Top 5 Challenges of Retiring Overseas and How to Resolve Them

Exchanging your existing life for a brand new one in another country is a big deal. Moving overseas offers a grand adventure while reducing living expenses and offering an overall improvement in lifestyle, but there will be challenges along the way and it’s best to be prepared.

Where Should You Go? What Country and What City?

Figuring out where to go has to be the most important challenge faced by those considering retiring or moving overseas. Future expats often spend months and sometimes years researching numbers of countries—corresponding with expats who have already made the move, subscribing to relevant blogs, and using the Google thing. In the end, however, regardless of the research you have done, the only surefire way to determine if a country is right for you is to actually live there for an extended period of time

Certainly, do all the research you need to do to feel comfortable, but understand that you cannot possibly know all the answers before you go. Moving overseas is the perfect example of jumping off a bridge and learning to fly on the way down. The greatest asset you can have is confidence in yourself, knowing that you will be able to handle whatever challenges you face.

Regardless of which country or region of a country you select, you are the key to your success.

Learning a New Language: Is it Necessary?

While this list is presented in no particular order, learning a new language definitely belongs near the top of anyone’s list. It is likely to be the greatest challenge and the one with the most impact on every aspect of your new life.

Unless your destination is one where English dominates, you should make an effort to learn the language of your newly adopted country. Imagine your existing life in the U.S. or Canada, and not speaking a word of English. That does not mean you have to be completely fluent in your new language, but you will need to convey your needs and wants as well as understanding those responding to you.

It is not essential to understand every word being spoken to you, nor is it important to speak in perfect, grammatically correct sentence structure. That just won’t happen for a while. For everyday-living, you can get along just fine speaking like Tarzan in those old black and white movies.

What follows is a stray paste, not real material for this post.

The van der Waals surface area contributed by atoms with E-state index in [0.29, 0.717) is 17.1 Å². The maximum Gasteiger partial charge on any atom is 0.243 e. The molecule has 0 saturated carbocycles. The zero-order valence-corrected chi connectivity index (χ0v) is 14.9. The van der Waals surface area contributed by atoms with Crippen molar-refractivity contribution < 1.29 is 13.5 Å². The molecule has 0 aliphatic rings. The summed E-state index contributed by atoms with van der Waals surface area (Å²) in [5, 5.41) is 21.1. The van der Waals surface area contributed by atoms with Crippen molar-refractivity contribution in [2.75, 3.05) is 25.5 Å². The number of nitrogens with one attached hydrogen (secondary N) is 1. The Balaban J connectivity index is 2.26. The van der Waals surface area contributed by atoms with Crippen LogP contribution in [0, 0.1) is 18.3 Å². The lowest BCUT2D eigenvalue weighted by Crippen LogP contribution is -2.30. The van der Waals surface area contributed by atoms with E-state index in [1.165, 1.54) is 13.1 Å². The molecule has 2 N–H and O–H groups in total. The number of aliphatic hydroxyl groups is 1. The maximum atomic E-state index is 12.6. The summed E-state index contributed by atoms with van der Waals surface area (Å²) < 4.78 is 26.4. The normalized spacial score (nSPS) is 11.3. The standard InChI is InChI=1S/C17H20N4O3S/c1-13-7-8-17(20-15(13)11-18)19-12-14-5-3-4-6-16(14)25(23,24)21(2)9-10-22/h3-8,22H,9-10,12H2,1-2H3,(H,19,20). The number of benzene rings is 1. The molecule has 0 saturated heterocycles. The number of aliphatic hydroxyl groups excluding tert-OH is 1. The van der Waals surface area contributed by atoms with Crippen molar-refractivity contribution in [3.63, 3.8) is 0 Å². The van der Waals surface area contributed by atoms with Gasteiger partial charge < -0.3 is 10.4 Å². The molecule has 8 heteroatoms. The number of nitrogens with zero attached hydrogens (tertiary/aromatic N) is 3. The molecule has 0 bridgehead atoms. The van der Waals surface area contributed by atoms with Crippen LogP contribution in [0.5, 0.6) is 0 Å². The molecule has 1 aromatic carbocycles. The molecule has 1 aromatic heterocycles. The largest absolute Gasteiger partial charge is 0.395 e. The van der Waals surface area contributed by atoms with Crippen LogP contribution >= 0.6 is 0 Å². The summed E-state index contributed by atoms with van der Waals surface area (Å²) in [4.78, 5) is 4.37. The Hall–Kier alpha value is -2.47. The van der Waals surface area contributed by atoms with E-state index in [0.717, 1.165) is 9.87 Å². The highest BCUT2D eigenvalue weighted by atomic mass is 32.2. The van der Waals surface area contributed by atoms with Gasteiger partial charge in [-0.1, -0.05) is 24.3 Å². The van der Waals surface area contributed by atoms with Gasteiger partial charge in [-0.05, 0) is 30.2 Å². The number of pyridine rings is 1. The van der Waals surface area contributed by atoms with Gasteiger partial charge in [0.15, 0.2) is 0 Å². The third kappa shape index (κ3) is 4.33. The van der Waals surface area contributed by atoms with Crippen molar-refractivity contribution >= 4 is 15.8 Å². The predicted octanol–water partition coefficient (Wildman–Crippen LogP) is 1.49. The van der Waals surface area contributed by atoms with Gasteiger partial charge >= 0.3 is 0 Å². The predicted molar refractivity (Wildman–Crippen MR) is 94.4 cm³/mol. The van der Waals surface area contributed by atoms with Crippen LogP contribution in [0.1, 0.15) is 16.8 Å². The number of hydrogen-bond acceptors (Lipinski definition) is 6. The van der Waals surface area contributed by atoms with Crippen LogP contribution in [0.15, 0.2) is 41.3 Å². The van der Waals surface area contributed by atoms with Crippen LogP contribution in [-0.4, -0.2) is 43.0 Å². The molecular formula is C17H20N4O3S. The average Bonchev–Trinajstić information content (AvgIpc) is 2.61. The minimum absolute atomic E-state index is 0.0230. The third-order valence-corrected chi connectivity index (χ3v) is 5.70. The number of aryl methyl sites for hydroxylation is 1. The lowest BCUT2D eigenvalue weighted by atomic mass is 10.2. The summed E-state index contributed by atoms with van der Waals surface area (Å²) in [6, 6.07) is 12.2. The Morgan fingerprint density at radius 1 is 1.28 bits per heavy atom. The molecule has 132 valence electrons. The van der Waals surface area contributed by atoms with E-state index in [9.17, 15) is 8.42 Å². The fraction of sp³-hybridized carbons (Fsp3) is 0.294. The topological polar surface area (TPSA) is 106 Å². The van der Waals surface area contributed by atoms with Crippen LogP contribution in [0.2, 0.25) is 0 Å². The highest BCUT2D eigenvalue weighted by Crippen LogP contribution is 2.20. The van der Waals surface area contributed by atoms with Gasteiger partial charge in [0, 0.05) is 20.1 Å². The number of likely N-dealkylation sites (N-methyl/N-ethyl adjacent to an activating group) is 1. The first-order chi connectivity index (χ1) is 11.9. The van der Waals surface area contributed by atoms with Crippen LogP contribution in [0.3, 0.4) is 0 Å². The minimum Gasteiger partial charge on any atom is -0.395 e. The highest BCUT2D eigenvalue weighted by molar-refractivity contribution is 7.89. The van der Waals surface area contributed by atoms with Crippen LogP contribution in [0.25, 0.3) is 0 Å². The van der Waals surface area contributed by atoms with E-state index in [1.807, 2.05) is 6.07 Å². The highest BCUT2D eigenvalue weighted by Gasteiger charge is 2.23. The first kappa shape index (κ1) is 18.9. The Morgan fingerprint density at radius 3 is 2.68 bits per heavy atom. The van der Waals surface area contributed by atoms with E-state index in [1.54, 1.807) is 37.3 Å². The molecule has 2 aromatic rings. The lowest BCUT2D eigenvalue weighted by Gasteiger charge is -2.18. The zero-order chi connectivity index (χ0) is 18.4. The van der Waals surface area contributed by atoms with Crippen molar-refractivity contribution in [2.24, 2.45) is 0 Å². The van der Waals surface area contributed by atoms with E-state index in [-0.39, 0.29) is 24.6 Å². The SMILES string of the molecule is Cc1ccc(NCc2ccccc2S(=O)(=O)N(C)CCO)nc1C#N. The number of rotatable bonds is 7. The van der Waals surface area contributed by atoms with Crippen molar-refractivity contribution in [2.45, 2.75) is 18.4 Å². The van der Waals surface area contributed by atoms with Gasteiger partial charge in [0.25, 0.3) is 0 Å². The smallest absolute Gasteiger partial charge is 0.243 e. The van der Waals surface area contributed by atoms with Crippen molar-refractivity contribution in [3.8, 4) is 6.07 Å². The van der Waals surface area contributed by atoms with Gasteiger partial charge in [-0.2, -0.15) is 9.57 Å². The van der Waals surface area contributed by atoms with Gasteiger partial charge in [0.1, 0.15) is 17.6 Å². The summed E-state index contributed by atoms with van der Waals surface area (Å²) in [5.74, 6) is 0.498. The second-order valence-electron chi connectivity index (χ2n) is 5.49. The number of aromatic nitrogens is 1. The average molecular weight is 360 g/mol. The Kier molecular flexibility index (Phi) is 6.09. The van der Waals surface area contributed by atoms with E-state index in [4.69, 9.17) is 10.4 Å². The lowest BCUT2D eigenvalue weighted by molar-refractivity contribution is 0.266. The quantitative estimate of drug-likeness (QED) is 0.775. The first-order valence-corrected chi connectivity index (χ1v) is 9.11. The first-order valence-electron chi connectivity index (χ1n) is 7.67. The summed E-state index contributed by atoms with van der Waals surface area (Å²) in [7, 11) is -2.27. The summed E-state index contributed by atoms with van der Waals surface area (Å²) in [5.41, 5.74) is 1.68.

Moving overseas may present you with a number of challenges, but resolving them with this advice makes life easy.

Simple phrases, even if not grammatically correct, will provide a way to communicate and survive. You will feel remarkably accomplished once you can manage a few key phrases. A rough translation of “Me hungry. Want food” will get things moving along in any restaurant.

My wife Diane and I have incorporated virtually all learning methods as we have plodded along in our Spanish. We are approaching 4 years living in Latin America and we have used several Internet based courses, purchased a couple of well-known learning programs using DVDs, we have taken private lessons, group classes and readily engage in conversations with locals.

When it comes to learning a second language, one size does not fit all and what works well for one person may not be right for another. You may even find different methods work better for you at different points in your learning process. Diane loved our private language tutoring in Ecuador, but me…not so much.

Your New Home: Should You Rent or Buy?

There is conventional wisdom on this topic and it suggests that expats arriving in their new country should rent a home for at least one year before buying anything. Nearly all expats go through an initial “honeymoon” period where they are enchanted with their new surroundings. Compared to back home, the fruits and vegetables are fresher, the people are friendlier, the landscape is more pleasing, the climate is better and in most cases, all this for far less money than the prices back home. What’s not to like?